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GL 1.3 Issues Summary

From: Andi Snow-Weaver <andisnow@us.ibm.com>
Date: Sun, 9 Oct 2005 10:38:40 -0500
To: public-wcag-teamc@w3.org
Message-ID: <OF9D0113AA.A8E36912-ON86257095.004AC8FA-86257095.0055F011@us.ibm.com>

Here's the summary of the 15 open issues for GL 1.3

795 [1]

This is my issue. But I'm not sure how to solve it. Some would argue that
being able to identify the role of every element or component on a page is
critical at Level 1. I agree that it is important at Level 2 but we seem to
get by just fine on our mailing list without this for simple lists and
paragraphs. Sure, it gets tedious to wade through as the postings get
longer and longer but this is true for all of us, not just those of us who
are blind. How can we argue that this is critical at Level 1 when we don't
do it ourselves? Here are the "structural" things that I think are critical
at Level 1:

- people argue that headings are required at Level 1 with the rationale
that screen readers provide the ability to navigate from heading to
heading. I don't think we should use screen reader implementations as our
rationale. The rationale is that if you are doing something visually that
gives users a way to get an overview of the delivery unit, users with
disabilities need a way to get that same overview.
- row and column headers in data tables because there is an implied
relationship between components on the page based on their visual placement
that must be exposed programmatically for those who can't see the page.
- form field labels because it's the only way to unambiguously determine
which form field you are operating if you can't see the visual labels.
Again, there is an implied relationship between components on the page
based on their visual placement that must be exposed programmatically.
- nested lists. Is this a visual positioning thing too that needs to be
programmatically exposed? I can "perceive" a nested list because I can
"see" that it is indented under a particular list item in the parent list.

This issue could be resolved for IBM if we moved the current Level 1 SC
(Structures wihin the content can be programmatically determined) to Level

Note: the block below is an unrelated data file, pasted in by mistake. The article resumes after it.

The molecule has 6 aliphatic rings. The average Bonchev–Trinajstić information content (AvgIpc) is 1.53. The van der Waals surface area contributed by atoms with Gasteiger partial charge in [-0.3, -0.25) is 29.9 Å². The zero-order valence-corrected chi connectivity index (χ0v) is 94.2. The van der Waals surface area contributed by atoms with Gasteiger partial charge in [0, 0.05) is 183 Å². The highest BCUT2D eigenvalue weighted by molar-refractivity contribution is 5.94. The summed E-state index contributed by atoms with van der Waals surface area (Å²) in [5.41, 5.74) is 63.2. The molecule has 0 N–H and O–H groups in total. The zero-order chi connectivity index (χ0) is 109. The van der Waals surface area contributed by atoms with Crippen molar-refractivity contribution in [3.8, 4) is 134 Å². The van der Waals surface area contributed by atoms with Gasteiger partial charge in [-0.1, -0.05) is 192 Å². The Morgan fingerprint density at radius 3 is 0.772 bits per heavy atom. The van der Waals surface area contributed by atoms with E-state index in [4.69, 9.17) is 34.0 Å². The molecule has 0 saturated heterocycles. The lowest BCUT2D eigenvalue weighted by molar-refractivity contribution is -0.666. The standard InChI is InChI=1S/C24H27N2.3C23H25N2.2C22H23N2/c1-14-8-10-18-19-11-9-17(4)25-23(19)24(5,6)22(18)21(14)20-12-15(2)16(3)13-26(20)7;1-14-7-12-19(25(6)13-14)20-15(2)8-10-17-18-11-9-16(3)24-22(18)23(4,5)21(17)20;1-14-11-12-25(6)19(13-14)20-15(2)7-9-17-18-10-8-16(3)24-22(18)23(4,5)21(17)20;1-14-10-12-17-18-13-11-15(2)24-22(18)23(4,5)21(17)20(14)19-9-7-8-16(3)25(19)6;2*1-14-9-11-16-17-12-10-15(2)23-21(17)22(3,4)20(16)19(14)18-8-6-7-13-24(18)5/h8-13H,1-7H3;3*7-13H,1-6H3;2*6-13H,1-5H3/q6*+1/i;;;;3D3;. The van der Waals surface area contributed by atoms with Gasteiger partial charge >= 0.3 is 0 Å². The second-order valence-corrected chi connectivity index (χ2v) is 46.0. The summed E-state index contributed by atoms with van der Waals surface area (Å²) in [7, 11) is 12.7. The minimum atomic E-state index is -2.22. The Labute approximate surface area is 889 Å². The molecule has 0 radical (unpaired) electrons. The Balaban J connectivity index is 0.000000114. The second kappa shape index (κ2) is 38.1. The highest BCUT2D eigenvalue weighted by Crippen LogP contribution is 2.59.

2 and added something like the following as Level 1 SC:

1. Components that are intended to provide a means for users to visually
skim the delivery unit for an overview can be programmatically determined.
2. Any visually implied relationship between components of a delivery unit
can be programmatically determined.

796 [2]

I recommend getting rid of the second benefit about aiding navigation since
this is in the "perceivable" section. And I don't see a benefit from this
guideline for people with motor or hearing disabilities. We could rewrite
the first and third benefit into one benefit to resolve this issue.
Something like:

Separating content and structure from presentation allows Web content to be
presented differently to meet the needs and constraints of people with
visual and cognitive disabilities. For example, information can be
presented via speech or braille (text) that was originally intended to be
presented visually.

827 [3]

Recommends adding a success criterion at level 2 that says "Presentation is
implemented separately from semantic structure."

Certainly, anyone creating a "new" Web site today in HTML should be using
CSS for presentation and HTML for semantics. But not all technologies
support this capability so it is too technology-specific to be required at
Level 2. And there are many legacy Web sites that don't use CSS but can be
made "accessible" without changing their whole infrastructure to be CSS
based. I could live with this at Level 3 but not at Level 2.

938 [4], 1088 [6], and 1350 [10]

938 refers to the editorial note that the examples are too HTML-specific.
1088 talks about adding an example where required form fields are indicated
in red with an asterisk. 1350 complains that example 1 suggests it is okay
to only flag mandatory fields after a form has been submitted. I recommend
the following as slight edits to the examples:

Example 1: A form that uses color and an asterisk to indicate required